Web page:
by Camillo de Marco
- The surprise hit of the Venice Film Festival begins realistically before moving into a visionary realm
Emanuele Crialese prefers legend to realism "because it leaves more room for the imagination". Yet the images of the humiliating intelligence tests to which US immigration officials subject Italians, Greeks, the French and Spanish in his new film Golden Door [+see also:
interview: Alexandre Mallet-Guy
interview: Charlotte Gainsbourg
interview: Emanuele Crialese
interview: Emanuele Crialese
interview: Fabrizio Mosca
film profile], in competition at Venice, have a painful historical concreteness.
The Sicilian family that the director of Respiro: Grazia’s Island [+see also:
film profile] follows on its journey to the "golden door" of Ellis Island – the small island facing Manhattan that since 1894 has been the first point of arrival for over 15 million immigrants – most likely represents the emancipation and letting go of one’s own cumbersome roots and has many autobiographical elements (Crialese was born in Sicily and at the age of 26 moved to the US to work).
However, the director also spent a year studying the documents and procedures that were applied in the first 20 years of the 20th century on the island. Not simply a place where immigrants were welcomed and sorted, Ellis Island was a true “laboratory-archive" in which the applied “science” of eugenics represented a mechanism aimed at standardising the nation (numerous laws immigration and marriage laws flourished in those years in the US, and those branded as “degenerate” and "unproductive" were forcibly sterilised).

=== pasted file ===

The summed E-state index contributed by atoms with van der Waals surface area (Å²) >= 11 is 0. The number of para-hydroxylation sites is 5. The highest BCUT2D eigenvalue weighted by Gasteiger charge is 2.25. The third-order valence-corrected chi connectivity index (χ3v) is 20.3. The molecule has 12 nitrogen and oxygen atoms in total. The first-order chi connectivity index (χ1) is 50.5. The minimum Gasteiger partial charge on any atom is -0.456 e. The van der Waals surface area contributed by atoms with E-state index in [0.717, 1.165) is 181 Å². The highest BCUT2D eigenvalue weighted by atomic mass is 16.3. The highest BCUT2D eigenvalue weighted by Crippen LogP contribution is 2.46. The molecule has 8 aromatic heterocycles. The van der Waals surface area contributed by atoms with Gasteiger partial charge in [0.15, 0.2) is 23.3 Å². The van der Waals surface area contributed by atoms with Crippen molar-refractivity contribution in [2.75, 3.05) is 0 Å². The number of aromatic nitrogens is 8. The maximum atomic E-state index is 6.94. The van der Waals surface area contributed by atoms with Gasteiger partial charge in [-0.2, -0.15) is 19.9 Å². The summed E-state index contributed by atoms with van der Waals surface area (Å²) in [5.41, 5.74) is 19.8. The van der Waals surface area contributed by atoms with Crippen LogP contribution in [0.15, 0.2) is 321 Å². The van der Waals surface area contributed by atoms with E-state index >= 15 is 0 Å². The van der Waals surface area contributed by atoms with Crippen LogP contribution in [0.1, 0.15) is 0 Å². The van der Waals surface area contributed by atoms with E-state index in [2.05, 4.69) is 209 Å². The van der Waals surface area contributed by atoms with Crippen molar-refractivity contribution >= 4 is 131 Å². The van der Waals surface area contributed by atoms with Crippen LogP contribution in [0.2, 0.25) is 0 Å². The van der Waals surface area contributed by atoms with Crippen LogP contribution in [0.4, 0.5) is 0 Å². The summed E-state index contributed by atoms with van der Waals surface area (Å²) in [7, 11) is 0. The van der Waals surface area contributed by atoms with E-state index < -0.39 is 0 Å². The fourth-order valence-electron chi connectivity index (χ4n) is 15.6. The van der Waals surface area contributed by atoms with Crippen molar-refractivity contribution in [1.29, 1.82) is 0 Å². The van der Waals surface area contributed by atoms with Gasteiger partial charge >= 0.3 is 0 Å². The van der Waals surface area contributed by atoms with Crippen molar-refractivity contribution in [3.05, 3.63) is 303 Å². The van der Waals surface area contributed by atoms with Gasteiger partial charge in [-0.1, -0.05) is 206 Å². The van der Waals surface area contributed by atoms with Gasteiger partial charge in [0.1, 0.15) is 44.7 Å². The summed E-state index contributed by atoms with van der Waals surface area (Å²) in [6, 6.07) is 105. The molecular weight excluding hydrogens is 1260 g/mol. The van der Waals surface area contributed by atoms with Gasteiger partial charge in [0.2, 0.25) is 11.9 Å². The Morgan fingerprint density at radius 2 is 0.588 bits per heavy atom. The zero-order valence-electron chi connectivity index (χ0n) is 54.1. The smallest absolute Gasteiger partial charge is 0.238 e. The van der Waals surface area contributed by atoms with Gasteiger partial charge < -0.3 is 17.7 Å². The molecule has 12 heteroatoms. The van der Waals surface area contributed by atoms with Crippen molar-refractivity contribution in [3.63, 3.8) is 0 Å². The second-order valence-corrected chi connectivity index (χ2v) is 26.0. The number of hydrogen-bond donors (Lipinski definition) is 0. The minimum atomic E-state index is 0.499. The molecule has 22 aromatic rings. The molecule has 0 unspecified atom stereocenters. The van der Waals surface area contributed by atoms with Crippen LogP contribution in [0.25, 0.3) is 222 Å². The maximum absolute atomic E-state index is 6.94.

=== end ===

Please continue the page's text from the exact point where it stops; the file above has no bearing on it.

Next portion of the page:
Thus, history and personal transformation are the principal elements of a film that begins with images of an early 20th-century, backwards Sicily ruled by superstition, in which the colours of the earth and rocks blend with those of it inhabitants. It then moves to the ocean, for the four-week voyage in steerage – storage spaces used as sleeping cabins, without toilet facilities – before arriving at the “Island of Tears", the last step towards the New World.
The river of milk in which the film’s main characters (Charlotte Gainsbourg and Vincenzo Amato) dream of swimming is the amniotic fluid of a Mother America capable of nourishing all of its adopted sons and daughters, but it is above all the unstoppable stream that pushes people to seek out the new, abandon barren lands, run from the arcane and recreate themselves.
The idea for The New World came about many years ago, when Martin Scorsese’s producer Robert Chartoff gave Crialese $5,000 to write a screenplay, which went through numerous versions before becoming the current Italian/French co-production.
After a four-week shoot in Sicily, the crew travelled to Argentina, where Ellis Island was recreated in the Immigrants’ Hotel in the port of Buenos Aires, a dilapidated building resounding with memories from long ago. But this is another story.
(Translated from Italian)
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